Facebook Wants To Protect Your Nudes By Storing them as a “Digital Fingerprint”
The company would automatically delete compromising images if someone else uploaded them.
We’ve all been there after a harsh break-up: stuck in the confusing aftermath of things going very poorly with someone who has seen your butt and might even have some photos of it. Sharing revenge porn, or the risqué photos of an ex with whom you’ve broken up, is illegal in 38 states. But it’s still a very real and potentially-humiliating problem because once a photo is shared online, it’s also very difficult to remove.
Facebook, perhaps one of the least-trustworthy companies out there right now, is here to help keep your private and intimate moments off the web. According to yesterday’s announcement from Global Head of Safety Antigone Davis, Facebook is about to unveil a pilot program where people can create a “digital fingerprint” for your nudes that will keep anyone (except you, presumably) from sharing them on the platform.
But there’s a catch, and it’s a doozy. To create such a fingerprint, you would have to upload each of those photos yourself. According to the announcement, a “specially trained member of [Facebook’s] Community Operations Safety Team” would review the photo (read: take a quick gander at your privates) and create a unique hash that would flag anyone else’s attempt to upload that same photo.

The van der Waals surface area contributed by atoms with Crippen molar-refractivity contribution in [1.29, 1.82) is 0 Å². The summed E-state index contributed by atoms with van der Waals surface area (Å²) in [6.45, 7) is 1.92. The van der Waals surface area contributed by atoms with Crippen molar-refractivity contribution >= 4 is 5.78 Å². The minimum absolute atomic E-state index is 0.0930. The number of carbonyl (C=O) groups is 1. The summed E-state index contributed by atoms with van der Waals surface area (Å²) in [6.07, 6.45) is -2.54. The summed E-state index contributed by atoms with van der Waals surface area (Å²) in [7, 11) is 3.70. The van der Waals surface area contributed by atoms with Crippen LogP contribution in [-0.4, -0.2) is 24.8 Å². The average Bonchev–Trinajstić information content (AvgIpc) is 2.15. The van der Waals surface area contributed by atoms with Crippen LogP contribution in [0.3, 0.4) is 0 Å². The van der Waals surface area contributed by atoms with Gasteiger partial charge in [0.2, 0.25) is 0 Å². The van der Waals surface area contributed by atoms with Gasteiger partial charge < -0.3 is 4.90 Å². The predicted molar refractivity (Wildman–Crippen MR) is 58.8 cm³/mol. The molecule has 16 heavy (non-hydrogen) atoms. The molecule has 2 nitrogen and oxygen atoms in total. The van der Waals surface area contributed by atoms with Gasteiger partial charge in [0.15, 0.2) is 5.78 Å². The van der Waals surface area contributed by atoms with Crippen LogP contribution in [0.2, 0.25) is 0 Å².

This doesn’t mean that Facebook’s image-recognition software remembers what you look like naked — it just knows to scan for the exact photo that you shared. So you wouldn’t be able to just upload one potentially-compromising picture to the private server and call it a day; a fingerprint would need to be created for each photo that has you concerned. The recent announcement from Facebook says that the photo itself will be deleted after a week, and only the digital fingerprint that will flag any future uploads remains.
What hasn’t been clarified is how sophisticated the software is. Uploading entire movies to YouTube used to be as simple as making a mirror image of the video to get around the site’s filters. As of yet, there’s no word as to whether a modified version of the photo will still get flagged or if people would still be vulnerable to the disgusting whims of their more Photoshop-savvy flings.
So if you trust Facebook to handle your naked selfies more than you trust your ex, this service might be able to give you peace of mind. If the idea of uploading a sensitive photo to be reviewed by humans at a company that makes billions selling user data creeps you the hell out, then it might be best to steer clear.
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